Managing Oil Price Risk: Dealing with the Time-Varying Relationship between the Price of Oil and Fundamentals

Ronald Huisman and Mehtap Kiliç

INTRODUCTION

To measure price risk, we need to understand the dynamics of the probability distribution of potential price changes over some future period, at least in terms of the mean expected price change and its variance. Time-series approaches, that purely rely on time-series patterns and not on fundamentals, help to determine short-run price trends and volatility patterns. For the longer-run, market fundamentals may change and we need to incorporate this in order to assess risk for longer horizons. Developments in fundamentals, such as the rapid decrease of shale oil production costs and the resulting increase in shale oil supply, significantly change the mean oil price level and might as well lead to a different volatility level. Of course it is not possible to forecast the future and to picture all future developments in fundamentals, but we can follow the development of some fundamental drivers of the oil price over time and how they relate with the price of oil. This chapter discusses how we can do that.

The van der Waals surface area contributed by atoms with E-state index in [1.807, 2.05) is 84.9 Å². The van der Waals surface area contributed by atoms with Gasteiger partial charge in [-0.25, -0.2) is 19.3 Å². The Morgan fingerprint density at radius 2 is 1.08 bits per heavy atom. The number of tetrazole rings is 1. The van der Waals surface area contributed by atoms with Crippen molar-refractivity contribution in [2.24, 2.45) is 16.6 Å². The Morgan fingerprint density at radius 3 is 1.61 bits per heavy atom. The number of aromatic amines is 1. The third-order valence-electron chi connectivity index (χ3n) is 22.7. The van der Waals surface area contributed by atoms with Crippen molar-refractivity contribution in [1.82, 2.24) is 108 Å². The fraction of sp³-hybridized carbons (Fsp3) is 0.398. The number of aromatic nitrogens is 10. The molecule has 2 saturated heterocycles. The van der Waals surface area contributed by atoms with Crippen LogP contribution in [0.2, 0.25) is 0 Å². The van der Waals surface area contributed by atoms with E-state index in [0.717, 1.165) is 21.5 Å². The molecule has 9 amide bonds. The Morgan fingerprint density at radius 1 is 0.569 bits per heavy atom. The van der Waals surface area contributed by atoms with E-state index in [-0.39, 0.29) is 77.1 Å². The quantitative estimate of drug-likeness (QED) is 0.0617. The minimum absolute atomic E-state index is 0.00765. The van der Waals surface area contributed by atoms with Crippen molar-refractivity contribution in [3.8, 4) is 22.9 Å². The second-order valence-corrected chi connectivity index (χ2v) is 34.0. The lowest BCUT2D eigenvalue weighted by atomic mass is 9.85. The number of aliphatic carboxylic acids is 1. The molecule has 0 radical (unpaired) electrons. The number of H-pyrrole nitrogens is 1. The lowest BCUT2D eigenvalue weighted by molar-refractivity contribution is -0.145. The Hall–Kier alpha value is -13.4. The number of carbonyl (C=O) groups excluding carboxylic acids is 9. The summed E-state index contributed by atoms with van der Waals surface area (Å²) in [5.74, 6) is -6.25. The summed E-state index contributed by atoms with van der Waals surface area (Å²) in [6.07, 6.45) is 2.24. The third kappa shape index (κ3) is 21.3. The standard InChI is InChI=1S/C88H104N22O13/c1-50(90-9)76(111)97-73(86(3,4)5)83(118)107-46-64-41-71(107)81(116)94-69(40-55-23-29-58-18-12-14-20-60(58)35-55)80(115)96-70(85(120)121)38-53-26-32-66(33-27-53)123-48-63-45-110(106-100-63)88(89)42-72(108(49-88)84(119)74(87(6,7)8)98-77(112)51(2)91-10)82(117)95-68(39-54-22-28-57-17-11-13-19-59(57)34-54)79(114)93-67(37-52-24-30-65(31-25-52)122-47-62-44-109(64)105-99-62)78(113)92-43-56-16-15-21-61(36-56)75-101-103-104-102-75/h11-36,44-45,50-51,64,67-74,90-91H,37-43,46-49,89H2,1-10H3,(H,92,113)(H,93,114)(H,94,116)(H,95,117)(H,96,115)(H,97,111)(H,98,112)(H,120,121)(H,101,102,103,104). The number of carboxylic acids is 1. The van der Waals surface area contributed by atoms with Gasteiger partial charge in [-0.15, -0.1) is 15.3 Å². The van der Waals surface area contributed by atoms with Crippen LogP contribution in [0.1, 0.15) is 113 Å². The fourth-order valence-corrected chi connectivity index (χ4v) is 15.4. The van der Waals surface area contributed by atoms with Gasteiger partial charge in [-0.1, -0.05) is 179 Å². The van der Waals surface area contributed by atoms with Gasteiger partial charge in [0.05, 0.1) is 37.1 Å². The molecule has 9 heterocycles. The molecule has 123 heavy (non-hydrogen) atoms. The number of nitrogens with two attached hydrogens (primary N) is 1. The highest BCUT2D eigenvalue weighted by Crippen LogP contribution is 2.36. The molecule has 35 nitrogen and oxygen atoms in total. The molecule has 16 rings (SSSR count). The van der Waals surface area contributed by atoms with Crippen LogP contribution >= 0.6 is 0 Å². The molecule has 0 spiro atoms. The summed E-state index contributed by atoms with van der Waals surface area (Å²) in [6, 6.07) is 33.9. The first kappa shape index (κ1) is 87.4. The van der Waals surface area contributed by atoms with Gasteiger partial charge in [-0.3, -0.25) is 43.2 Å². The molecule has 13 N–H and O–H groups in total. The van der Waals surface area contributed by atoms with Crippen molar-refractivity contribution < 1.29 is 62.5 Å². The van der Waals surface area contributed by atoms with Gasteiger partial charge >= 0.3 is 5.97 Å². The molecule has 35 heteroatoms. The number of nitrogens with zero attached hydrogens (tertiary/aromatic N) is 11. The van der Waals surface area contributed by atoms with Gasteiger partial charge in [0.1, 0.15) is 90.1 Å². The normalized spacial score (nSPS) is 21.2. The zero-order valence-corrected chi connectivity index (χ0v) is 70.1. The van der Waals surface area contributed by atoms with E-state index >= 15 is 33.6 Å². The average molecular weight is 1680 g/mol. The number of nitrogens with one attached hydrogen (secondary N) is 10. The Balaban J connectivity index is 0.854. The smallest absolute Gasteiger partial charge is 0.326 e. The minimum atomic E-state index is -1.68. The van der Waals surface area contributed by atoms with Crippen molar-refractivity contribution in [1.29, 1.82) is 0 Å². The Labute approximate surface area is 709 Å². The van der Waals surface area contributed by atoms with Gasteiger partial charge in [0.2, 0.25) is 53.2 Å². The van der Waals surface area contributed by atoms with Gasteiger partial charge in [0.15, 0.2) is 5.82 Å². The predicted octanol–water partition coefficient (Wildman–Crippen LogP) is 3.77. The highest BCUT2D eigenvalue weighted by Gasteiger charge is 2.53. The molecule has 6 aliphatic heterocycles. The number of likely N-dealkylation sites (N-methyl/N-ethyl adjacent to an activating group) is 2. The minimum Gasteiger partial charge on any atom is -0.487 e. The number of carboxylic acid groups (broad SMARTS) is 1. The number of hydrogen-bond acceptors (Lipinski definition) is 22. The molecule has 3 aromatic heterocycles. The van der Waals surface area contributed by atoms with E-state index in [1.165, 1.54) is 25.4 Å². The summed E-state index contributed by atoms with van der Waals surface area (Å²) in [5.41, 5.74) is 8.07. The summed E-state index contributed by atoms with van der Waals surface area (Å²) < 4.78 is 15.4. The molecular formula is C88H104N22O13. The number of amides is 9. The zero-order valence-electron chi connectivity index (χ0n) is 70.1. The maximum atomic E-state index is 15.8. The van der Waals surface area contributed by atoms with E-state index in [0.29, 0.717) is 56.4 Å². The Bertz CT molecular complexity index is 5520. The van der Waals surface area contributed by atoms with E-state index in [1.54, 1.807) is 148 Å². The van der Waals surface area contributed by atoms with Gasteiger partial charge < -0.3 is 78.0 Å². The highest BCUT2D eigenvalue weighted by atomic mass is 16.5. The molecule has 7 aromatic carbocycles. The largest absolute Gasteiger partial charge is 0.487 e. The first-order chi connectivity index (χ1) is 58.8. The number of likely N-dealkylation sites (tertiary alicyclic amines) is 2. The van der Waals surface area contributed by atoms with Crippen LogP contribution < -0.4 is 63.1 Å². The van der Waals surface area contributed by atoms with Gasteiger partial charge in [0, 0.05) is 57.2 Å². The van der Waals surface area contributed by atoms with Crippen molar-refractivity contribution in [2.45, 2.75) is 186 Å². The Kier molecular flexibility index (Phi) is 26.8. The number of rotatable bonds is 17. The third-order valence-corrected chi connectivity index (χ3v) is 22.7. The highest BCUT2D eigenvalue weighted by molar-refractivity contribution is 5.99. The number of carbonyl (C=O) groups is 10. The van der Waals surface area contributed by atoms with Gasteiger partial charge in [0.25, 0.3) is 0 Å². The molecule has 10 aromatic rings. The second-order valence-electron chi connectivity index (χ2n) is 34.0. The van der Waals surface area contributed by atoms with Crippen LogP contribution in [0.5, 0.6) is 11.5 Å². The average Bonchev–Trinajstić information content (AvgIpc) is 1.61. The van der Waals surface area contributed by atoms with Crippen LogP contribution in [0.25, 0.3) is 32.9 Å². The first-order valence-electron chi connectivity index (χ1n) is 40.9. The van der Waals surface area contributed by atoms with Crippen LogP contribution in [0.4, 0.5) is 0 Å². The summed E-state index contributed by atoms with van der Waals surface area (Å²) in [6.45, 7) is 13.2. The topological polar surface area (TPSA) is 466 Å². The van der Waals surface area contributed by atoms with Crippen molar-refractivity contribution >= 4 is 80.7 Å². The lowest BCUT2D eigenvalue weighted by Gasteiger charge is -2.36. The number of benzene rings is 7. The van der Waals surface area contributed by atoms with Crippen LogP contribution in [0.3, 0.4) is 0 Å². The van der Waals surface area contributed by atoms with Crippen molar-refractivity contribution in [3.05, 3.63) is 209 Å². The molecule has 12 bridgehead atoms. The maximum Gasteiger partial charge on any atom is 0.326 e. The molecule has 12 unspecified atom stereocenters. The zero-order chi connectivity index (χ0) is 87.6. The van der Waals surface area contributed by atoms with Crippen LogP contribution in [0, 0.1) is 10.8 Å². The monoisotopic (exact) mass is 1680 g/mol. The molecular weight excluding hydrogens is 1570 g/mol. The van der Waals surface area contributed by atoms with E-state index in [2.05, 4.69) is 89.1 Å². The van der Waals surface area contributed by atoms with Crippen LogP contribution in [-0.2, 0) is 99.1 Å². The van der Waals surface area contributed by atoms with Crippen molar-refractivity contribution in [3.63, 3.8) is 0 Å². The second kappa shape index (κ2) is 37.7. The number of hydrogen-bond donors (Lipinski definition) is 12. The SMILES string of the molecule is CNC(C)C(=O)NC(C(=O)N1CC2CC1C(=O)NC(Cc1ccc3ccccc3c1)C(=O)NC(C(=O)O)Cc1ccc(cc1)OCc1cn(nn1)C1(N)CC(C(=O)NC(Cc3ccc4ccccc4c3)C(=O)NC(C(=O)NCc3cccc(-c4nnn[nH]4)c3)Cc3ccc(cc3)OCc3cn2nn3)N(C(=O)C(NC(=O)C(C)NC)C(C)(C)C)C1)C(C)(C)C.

A vast amount of literature has proposed fundamental drivers that determine the price of oil. Fan and Xu (2011) classify these in three categories: i) market factors

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